This study investigates the possibility of using high sulphate resisting cement as an additive to control the compressibility behavior of two saline soils sourced brought from Baghdad and Basra governorates in Iraq. The two soils are similar in their constituents, and classified as CL according to Atterberg limit. Standard consolidation samples were prepared from untreated soils, and were treated with 3, 5, 7, and 10% cement by weight and cured for 7, 14, and 21 days. The soil samples were then socked in water and standard consolidation tests were performed on them. Chemical and mineralogical analyses were also carried out before and after the different treatments. The tests results revealed that high sulphate resisting cement successfully influenced the compressibility behavior of both soils. It was observed that the curing period played a major role in reducing the compressibility. Our results also showed that 14 days curing was sufficient for the completion of the major reactions between the cement and the saline soil. The addition of 3% cement by weight to both soils was sufficient to reduce the compression index, Cc, by about 50 to 60% after of 7 days curing. In general both soils exhibited further decrease in the compression index with increasing cement content and curing period. The reduction in compressibility of the treated soils was also accompanied by substantial increase in the modulus of elasticity.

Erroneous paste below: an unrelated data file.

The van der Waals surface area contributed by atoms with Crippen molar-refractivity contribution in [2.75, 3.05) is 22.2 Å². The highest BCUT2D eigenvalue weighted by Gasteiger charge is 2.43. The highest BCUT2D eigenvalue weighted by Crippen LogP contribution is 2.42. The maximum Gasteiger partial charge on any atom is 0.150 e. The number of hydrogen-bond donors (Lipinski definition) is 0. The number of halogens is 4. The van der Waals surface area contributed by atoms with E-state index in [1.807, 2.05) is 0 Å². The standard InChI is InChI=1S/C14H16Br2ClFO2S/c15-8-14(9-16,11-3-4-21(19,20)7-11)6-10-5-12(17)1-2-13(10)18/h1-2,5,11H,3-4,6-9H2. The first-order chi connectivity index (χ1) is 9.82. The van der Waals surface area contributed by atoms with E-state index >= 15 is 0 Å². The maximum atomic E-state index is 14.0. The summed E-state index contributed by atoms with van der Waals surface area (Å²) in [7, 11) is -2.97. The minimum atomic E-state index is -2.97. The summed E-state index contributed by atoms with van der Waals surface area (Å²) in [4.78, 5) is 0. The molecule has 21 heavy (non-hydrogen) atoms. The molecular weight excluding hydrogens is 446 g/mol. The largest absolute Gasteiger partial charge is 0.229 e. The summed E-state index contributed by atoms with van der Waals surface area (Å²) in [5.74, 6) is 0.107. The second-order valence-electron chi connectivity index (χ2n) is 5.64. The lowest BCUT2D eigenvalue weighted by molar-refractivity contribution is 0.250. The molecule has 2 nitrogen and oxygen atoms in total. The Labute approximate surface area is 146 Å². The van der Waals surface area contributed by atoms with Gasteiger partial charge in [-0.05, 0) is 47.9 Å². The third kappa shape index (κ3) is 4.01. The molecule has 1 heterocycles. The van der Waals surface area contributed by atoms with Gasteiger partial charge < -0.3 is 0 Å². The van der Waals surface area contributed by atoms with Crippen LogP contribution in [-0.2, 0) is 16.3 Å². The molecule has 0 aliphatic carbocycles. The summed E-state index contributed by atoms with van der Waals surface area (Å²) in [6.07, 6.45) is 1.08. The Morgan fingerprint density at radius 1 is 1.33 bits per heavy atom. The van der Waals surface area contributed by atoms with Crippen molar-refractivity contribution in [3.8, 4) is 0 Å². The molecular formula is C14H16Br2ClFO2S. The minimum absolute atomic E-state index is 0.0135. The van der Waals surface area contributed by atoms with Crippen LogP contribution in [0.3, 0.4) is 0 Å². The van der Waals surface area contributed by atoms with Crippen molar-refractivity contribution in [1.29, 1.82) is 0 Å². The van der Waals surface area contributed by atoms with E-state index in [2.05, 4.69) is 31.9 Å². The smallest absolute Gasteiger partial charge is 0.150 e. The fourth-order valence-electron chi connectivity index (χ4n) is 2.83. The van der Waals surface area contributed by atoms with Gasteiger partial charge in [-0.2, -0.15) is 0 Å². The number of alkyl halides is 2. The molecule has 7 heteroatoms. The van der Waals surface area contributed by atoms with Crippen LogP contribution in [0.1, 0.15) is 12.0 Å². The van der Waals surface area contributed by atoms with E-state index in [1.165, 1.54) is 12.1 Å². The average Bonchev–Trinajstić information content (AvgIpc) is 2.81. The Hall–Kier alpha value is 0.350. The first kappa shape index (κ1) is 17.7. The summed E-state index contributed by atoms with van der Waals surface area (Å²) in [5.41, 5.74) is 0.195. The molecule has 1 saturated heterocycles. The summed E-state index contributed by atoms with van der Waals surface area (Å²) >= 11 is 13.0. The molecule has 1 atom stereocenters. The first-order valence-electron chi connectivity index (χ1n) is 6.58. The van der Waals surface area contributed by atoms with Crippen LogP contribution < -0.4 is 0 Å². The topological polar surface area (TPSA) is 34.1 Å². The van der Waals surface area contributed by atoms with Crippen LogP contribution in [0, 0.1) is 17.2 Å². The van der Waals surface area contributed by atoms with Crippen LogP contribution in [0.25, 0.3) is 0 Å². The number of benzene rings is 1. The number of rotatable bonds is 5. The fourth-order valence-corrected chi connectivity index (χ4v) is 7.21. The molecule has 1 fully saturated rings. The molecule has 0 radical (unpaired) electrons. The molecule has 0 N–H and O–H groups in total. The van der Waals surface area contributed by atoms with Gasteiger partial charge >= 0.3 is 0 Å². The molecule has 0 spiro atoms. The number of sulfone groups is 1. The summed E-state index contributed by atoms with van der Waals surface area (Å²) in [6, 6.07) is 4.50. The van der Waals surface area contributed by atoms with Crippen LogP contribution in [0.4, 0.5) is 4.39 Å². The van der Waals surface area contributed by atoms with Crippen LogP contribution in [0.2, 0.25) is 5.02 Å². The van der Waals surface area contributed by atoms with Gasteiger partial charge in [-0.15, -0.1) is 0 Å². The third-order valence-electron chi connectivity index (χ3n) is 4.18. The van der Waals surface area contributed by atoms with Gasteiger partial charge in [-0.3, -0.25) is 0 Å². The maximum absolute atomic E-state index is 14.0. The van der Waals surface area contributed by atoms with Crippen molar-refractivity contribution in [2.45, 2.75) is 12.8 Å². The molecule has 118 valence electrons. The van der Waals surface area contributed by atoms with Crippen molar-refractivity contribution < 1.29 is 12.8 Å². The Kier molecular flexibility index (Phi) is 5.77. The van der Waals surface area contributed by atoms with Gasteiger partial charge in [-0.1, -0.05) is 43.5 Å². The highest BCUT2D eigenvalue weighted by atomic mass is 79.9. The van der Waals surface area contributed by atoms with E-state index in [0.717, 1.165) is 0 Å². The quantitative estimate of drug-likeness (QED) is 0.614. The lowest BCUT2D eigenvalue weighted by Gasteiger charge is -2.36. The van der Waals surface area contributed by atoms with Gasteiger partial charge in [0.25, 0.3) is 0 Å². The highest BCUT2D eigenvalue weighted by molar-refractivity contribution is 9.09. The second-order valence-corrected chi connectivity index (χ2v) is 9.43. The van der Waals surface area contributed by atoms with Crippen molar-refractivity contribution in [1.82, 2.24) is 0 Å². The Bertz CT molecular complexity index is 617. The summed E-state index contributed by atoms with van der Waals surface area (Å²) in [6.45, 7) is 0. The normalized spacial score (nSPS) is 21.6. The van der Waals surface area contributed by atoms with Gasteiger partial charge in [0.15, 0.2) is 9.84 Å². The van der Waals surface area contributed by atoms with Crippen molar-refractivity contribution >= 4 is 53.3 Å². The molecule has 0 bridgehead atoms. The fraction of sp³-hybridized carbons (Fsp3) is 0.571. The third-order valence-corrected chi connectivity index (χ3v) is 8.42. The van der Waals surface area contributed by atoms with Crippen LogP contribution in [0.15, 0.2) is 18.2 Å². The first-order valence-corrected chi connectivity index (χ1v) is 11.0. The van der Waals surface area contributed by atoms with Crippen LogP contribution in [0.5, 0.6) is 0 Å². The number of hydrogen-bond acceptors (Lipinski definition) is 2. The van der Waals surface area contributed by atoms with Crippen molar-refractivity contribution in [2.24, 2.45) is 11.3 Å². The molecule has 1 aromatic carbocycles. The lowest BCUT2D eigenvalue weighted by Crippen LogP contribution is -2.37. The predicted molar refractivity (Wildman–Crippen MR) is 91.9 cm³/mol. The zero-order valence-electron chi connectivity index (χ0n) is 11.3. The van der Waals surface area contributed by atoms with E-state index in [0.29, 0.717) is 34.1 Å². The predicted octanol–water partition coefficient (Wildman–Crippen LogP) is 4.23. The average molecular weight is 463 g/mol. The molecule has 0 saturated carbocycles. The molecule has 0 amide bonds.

Key words: Compressibility, saline soil, sulphate resisting cement, cement treatment, Iraq.
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